BRAZIL / 8 AUG 2023

Legal protections for the Amazon rainforest are complicated by different domestic laws and competing interests across countries.

About InSight Crime


InSight Crime Contributes Expertise Across the Board 

22 SEP 2023

This week InSight Crime investigators Sara García and María Fernanda Ramírez led a discussion of the challenges posed by Colombian President Gustavo Petro’s “Total Peace” plan within urban contexts. The…


InSight Crime Cited in New Colombia Drug Policy Plan

15 SEP 2023

InSight Crime’s work on emerging coca cultivation in Honduras, Guatemala, and Venezuela was cited in the Colombian government’s…


InSight Crime Discusses Honduran Women's Prison Investigation

8 SEP 2023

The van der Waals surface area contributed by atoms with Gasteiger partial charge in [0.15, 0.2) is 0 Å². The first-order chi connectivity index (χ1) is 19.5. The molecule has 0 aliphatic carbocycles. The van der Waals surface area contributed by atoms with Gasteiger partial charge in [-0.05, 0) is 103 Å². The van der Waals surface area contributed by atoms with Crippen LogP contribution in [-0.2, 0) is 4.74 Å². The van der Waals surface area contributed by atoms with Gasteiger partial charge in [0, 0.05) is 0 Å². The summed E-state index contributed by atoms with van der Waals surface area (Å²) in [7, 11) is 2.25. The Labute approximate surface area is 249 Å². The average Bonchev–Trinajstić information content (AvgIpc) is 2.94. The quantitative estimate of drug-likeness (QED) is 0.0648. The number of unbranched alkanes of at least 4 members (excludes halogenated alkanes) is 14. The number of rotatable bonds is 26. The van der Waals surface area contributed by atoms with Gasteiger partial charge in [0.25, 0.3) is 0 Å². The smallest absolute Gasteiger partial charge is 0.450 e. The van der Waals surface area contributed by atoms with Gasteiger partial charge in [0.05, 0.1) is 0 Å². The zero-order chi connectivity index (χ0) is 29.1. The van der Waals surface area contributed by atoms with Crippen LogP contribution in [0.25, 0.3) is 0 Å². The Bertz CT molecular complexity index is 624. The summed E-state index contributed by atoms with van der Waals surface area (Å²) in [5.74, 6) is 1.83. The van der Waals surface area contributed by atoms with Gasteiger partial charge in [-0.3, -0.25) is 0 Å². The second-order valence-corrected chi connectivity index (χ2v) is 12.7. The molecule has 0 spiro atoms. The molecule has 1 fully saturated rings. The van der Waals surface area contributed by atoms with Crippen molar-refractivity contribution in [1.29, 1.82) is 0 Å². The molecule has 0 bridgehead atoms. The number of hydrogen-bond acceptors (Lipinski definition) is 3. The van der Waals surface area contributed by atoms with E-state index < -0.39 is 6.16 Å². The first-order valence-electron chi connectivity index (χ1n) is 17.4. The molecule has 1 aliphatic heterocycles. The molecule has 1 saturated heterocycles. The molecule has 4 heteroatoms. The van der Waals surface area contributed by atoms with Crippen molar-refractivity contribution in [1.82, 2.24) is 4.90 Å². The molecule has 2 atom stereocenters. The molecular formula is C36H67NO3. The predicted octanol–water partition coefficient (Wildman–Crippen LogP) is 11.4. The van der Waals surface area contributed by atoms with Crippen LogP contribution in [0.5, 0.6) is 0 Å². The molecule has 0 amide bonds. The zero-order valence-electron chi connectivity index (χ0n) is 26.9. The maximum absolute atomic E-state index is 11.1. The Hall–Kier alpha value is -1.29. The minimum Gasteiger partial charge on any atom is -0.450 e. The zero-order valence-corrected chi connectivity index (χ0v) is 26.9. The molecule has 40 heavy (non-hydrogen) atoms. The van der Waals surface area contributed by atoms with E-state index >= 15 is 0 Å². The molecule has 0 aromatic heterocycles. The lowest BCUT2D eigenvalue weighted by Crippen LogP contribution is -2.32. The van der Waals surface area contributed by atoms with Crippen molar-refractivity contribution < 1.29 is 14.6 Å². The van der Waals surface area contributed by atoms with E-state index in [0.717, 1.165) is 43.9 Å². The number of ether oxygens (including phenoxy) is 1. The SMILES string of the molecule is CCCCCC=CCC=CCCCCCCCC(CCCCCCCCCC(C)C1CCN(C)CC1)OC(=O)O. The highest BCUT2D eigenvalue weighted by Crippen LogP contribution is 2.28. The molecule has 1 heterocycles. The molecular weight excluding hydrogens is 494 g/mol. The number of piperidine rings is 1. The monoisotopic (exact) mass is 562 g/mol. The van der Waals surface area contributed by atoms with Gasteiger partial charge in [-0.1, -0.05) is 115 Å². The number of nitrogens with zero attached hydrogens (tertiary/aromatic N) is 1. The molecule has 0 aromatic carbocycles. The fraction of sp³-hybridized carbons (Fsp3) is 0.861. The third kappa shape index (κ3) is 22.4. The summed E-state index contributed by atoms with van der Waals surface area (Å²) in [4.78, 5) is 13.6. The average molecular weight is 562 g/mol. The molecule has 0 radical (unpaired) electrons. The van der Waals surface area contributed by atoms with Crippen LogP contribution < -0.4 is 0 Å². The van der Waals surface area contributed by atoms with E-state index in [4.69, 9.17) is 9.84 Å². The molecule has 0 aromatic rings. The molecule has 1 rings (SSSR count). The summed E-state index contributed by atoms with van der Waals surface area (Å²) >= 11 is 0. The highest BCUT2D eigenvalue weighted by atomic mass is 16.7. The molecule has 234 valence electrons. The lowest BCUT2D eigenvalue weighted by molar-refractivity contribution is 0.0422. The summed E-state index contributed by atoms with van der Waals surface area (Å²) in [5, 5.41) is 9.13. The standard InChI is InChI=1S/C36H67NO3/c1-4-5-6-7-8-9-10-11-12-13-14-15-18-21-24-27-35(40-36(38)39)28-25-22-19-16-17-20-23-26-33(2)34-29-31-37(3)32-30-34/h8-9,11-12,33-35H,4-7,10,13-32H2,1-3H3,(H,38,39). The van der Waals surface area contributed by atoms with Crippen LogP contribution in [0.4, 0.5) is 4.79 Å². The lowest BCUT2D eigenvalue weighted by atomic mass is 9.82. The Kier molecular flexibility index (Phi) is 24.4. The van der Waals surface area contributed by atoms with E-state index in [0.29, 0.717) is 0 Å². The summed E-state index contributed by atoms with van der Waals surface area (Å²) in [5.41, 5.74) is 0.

Investigators Victoria Dittmar and María Fernanda Ramírez discussed InSight Crime’s recent investigation of a massacre in Honduras’ only women’s prison in a Twitter Spaces event on…


Human Trafficking Investigation Published in Leading Mexican Newspaper

1 SEP 2023

Leading Mexican media outlet El Universal featured our most recent investigation, “The Geography of Human Trafficking on the US-Mexico Border,” on the front page of its August 30…


InSight Crime's Coverage of Ecuador Leads International Debate

25 AUG 2023

This week, Jeremy McDermott, co-director of InSight Crime, was interviewed by La Sexta, a Spanish television channel, about the situation of extreme violence and insecurity in Ecuador…